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More important than you think

by Douglas E. Welch

March 31, 2000

© 2000, Douglas E. Welch

Today, computers have become a part of every business and every life. Computer Careerists used to work mainly for high-tech companies, but now they are just as likely to work for Starbucks or Barnes and Noble. Increasingly, you might find yourself working in industries where computer failures and mistakes can not only mean the loss of millions of dollars, but maybe even the loss of lives. As high-tech workers we all need to remember that small actions on our part can have very large effects on those we serve. The quality of our work can effect those around us in many, important ways.

Everything old is new again

Anyone who remembers the days of mainframe computing knows how frustrating it was when the system was unavailable or slow, no matter how long it might be. PC's helped to alleviate some of this frustration since the effect of one malfunctioning PC was much more limited. Of course, now it seems we have come full circle. With the proliferation of LANs, then WANs and now the Internet, the failure of one web server or one router can have dramatic effect. You only have to experience a storm of phone calls from irate users and management once to understand the effect your actions can have,

Know the consequences

It is important for all of us, from the most junior tech support rep to top management to understand the effects of their technological actions. One mistyped command or improper configuration can have a direct effect on your company's bottom line or even impact the safety of your co-workers.

Perhaps you change one option on your web server, only to find that the change effectively shut down your site. Every minute the server is down can mean lost visitors, lost sales and lost ad revenue. It doesn't take long for these losses to mount up to staggering levels.

Imagine the damage caused by a hospital database administrator who happens to mis-configure a system that holds hospital records. While nurses and doctors can fall back on paper records the slower reaction time could be disastrous.

Like it or not, there are consequences to your actions that you cannot abdicate, no matter how little official responsibility you may have.

You matter

Too often technology workers are treated like a necessary evil. Upper management and other departments often don't understand what IT departments do and only see them as a roadblock to avoid. This can leave technology workers feeling as if they don't matter. When this happens, quality falls. In truth, though, regardless of what others might think, you need to understand and remember that you have a responsibility to maintain the quality of your work, if not for the company, then for yourself.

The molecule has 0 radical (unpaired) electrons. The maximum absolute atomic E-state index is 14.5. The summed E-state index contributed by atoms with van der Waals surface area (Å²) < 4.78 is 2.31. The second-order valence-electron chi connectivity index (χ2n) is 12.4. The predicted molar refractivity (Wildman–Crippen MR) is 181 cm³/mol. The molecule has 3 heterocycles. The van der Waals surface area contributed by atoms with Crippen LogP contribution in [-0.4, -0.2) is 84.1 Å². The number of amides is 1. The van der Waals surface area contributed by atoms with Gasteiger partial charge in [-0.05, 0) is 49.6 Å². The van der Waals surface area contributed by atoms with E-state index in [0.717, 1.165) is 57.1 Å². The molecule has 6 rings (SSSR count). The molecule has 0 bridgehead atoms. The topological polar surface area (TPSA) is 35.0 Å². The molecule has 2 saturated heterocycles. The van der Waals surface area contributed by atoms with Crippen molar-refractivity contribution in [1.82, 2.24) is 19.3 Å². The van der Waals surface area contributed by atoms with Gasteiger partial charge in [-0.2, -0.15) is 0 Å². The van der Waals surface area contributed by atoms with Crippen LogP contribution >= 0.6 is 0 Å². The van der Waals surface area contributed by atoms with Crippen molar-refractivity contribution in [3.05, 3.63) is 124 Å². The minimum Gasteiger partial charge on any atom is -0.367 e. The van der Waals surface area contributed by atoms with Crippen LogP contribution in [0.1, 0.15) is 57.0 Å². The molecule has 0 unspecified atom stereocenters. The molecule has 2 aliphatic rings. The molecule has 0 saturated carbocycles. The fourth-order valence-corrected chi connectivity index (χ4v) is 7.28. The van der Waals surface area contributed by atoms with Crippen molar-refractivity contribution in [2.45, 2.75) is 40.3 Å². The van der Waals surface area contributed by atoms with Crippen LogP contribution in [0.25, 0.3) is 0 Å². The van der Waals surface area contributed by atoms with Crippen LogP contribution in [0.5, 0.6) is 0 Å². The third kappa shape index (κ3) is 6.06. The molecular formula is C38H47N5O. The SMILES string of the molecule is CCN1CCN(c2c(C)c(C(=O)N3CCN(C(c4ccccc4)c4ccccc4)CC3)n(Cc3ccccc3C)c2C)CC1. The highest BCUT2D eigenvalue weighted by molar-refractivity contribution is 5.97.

Don't allow apathy to creep into your work. Every network change you make, every program you write, every computer you configure or repair, could have a dramatic effect on your career. Even one major error could have you looking for a new job. You need to emphasize the quality of your work so that you can rise in your existing company or move to a better position elsewhere.

Pass it on

Not only do you have to recognize your importance, but it is also in your best interest to help those around you understand their importance as well. We have all had experiences where non-technology workers have dramatic effects on the systems we design, build and maintain. It may sound like a joke, but I was present when a custodian in an office accidentally unplugged the main mini-computer running the operations of a theater box office where I was working. Surely, there were many mistakes that allowed this to happen but had the custodian been made aware of the situation beforehand it might not have occurred.

In another case, a server in a temporary project trailer was crashing each night at quitting time. Unable to diagnose any problems with the computer itself I visited the site. I asked one of the workers who sat near the server to show me what they did when they left for the day. Sure enough, they were turning off the power strip where the server was plugged in.

Our co-workers can have major effects on our work. Take the time to help those around you understand what you do. It can prevent situations like those above and others much, much worse. Regardless of how you are treated by your company you owe it to yourself to be the best you can be. Technology workers, at every level, are increasingly the glue that holds companies together. Even if your company doesn't realize this, you must for your own good and the well-being of those around you.

Douglas E. Welch is a freelance writer and computer consultant in Van Nuys, California. Readers can discuss career issues with other readers by joining the Career Opportunities Discussion on Douglas' web page at:

He can reached via email at

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